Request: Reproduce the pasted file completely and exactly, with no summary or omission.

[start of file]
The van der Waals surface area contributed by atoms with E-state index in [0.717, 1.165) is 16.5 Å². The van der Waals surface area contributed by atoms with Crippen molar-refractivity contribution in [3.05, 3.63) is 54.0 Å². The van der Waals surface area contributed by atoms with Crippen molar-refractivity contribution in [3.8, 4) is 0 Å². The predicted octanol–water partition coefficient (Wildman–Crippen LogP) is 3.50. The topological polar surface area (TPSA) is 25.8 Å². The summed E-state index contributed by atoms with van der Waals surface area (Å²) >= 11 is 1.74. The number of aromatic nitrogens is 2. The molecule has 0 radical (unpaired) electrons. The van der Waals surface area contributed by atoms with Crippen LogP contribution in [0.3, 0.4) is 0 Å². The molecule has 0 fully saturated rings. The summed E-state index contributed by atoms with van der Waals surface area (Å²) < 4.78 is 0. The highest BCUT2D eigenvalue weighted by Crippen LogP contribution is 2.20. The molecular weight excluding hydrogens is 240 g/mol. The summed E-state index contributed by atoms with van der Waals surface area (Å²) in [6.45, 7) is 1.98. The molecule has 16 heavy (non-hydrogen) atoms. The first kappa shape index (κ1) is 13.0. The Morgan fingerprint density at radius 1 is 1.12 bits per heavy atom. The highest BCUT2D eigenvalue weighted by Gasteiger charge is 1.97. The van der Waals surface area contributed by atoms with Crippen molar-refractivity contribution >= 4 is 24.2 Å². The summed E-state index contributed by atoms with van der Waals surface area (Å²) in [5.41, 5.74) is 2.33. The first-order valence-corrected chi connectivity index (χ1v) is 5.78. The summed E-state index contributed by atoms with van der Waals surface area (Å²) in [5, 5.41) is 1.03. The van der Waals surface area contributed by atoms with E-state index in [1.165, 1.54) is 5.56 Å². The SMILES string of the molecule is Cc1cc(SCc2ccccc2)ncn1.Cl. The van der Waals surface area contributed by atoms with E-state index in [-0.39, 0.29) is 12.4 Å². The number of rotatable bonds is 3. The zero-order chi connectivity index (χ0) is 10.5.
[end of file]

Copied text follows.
The van der Waals surface area contributed by atoms with E-state index in [0.717, 1.165) is 16.5 Å². The van der Waals surface area contributed by atoms with Crippen molar-refractivity contribution in [3.05, 3.63) is 54.0 Å². The van der Waals surface area contributed by atoms with Crippen molar-refractivity contribution in [3.8, 4) is 0 Å². The predicted octanol–water partition coefficient (Wildman–Crippen LogP) is 3.50. The topological polar surface area (TPSA) is 25.8 Å². The summed E-state index contributed by atoms with van der Waals surface area (Å²) >= 11 is 1.74. The number of aromatic nitrogens is 2. The molecule has 0 radical (unpaired) electrons. The van der Waals surface area contributed by atoms with Crippen LogP contribution in [0.3, 0.4) is 0 Å². The molecule has 0 fully saturated rings. The summed E-state index contributed by atoms with van der Waals surface area (Å²) < 4.78 is 0. The highest BCUT2D eigenvalue weighted by Crippen LogP contribution is 2.20. The molecular weight excluding hydrogens is 240 g/mol. The summed E-state index contributed by atoms with van der Waals surface area (Å²) in [6.45, 7) is 1.98. The molecule has 16 heavy (non-hydrogen) atoms. The first kappa shape index (κ1) is 13.0. The Morgan fingerprint density at radius 1 is 1.12 bits per heavy atom. The highest BCUT2D eigenvalue weighted by Gasteiger charge is 1.97. The van der Waals surface area contributed by atoms with Crippen molar-refractivity contribution >= 4 is 24.2 Å². The summed E-state index contributed by atoms with van der Waals surface area (Å²) in [5.41, 5.74) is 2.33. The first-order valence-corrected chi connectivity index (χ1v) is 5.78. The summed E-state index contributed by atoms with van der Waals surface area (Å²) in [5, 5.41) is 1.03. The van der Waals surface area contributed by atoms with E-state index in [1.165, 1.54) is 5.56 Å². The SMILES string of the molecule is Cc1cc(SCc2ccccc2)ncn1.Cl. The van der Waals surface area contributed by atoms with E-state index in [-0.39, 0.29) is 12.4 Å². The number of rotatable bonds is 3. The zero-order chi connectivity index (χ0) is 10.5.